- Arts, Entertainment & Recreation
- Economic & Fiscal Impact Analysis
As economic development professionals, we most frequently examine the positive impacts of a project or industry investment as part of our economic and fiscal impact analysis work. But it can also be valuable to consider the negative impacts of the loss of an industry or major employer. When an industry shuts down, how might supply chains be impacted? What tax revenue will be lost? What indirect and induced impacts will be felt?
With the recent Hollywood writers and actors strikes here in the US, these impacts are being experienced firsthand. As of the writing of this article, writers represented by the Writer’s Guild of America (WGA) have gone back to work after being on strike for 146 days and the actors, represented by SAG-AFTRA, reached an agreement after 118 days on strike.
The writers and actors strikes are currently estimated to have had an economic impact of more than $5 billion across the United States because of halted production, diminished spending, and staffing cuts. The bulk of the impact will be felt in states with large production industries like California, which is expected to lose approximately $3 billion, and New York, which is reporting a loss of $1.3 billion as a result of the strikes.
These losses come from a wide variety of sectors touched by film and television production. Productions bring in hundreds of people per day to communities who make personal and professional purchases at various local businesses, including caterers/restaurants, lodging, designers, and more.
Camoin Associates has worked on several projects that have measured the economic and fiscal impact of film and television production on local and statewide economies and we understand the indirect and induced impacts that are generated.
We recently started work on a second impact analysis for Westchester County, NY, that will quantify the impact of the television and film industry on the county’s economy. Our analysts are expecting to see a significant drop in overall filming, spending, and jobs associated with the sector in the second half of 2023 as a result of the strikes compared to the previous analysis we completed for the county.
Film Industry Occupations
Within the Motion Picture and Television Distribution and Production industry, the largest occupation is Producers and Directors, accounting for more than 20% of the industry’s total jobs in 2022.
Most of the top occupations within this sector require at least a bachelor’s degree, but limited work experience is required to enter the field. The full impact of the actors strike on the industry’s employment is not yet known, but it is expected that the majority of those who were on strike will return to work now that the strike is over.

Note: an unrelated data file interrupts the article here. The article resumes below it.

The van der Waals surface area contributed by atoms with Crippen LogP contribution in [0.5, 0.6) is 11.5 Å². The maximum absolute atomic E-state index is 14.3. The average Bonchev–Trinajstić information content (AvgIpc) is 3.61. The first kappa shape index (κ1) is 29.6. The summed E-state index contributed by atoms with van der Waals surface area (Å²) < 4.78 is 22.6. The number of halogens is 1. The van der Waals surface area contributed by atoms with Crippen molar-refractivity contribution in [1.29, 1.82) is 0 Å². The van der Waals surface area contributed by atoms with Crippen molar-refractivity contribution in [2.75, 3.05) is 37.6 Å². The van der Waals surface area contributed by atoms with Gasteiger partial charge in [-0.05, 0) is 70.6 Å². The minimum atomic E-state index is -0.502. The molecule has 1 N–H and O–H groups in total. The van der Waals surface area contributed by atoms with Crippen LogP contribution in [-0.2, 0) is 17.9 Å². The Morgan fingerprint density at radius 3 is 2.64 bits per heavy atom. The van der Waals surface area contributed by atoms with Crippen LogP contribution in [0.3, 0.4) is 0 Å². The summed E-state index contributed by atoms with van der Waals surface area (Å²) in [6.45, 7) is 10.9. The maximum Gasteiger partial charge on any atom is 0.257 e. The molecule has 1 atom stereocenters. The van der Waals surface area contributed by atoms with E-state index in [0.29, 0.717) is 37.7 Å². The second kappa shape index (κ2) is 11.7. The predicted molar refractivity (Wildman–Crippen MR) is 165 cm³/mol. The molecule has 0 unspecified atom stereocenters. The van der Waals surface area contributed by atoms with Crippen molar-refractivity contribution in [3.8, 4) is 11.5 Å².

Film industry job multiplier
As an industry group, the jobs multiplier for the US Motion Picture and Video industry is high. For every one job created in the industry, over eight more jobs are created around the country in supporting industries (Source: Lightcast). This is why 11,000 WGA writers and 150,000 SAG-AFTRA actors going on strike have created such a large ripple impact across the country as other connected sectors are impacted by the halted work, resulting in billions in losses.
Role of Economic Developers
While we don’t want to see them getting up on stage anytime soon, there are several supporting roles economic developers can play (pun intended) in mitigating the impacts of a strike or major employer loss. This includes leveraging their expertise in mediation, data analysis, and economic planning to mitigate the short-term impacts and promote long-term economic resilience and stability.
- Mediation and Conflict Resolution: Act as a neutral third party to facilitate negotiations between striking workers and employers, helping both parties reach a mutually acceptable agreement.
- Labor Market Analysis: Provide data and analysis on the local labor market conditions, including the potential economic impacts of a strike. This information can be valuable for both labor unions and employers to make informed decisions during negotiations.
- Economic Impact Assessment: Conduct assessments to quantify the economic impact of a strike on the local or regional economy. This data can be used by policymakers, community leaders, and businesses to develop strategies for mitigating negative effects and planning for recovery.
- Employment and Training Programs: Work with local workforce development agencies to create or expand employment and training programs. These programs can help affected workers acquire new skills and find alternative employment opportunities.
- Community Support Services: Collaborate with local social service agencies to provide support services to striking workers and their families, such as access to food, housing, and healthcare resources.
- Advocacy for Labor Rights: Advocate for fair labor practices and workers’ rights. Support policies and initiatives that promote healthy labor-management relations and fair compensation.
- Promotion of Economic Diversification: Work on diversifying the local economy to reduce vulnerability during times of upheaval through economic development strategies, entrepreneurship support, and employer retention services.
- Long-Term Economic Planning: Engage in long-term planning to enhance a region’s economic resilience, ensuring that it can weather economic shocks like labor strikes more effectively in the future.
If you are interested in measuring the impact of the television and film industry on your community, or any other important industry in your region, please reach out to me at email@example.com or 518-899-2608, Ext. 107.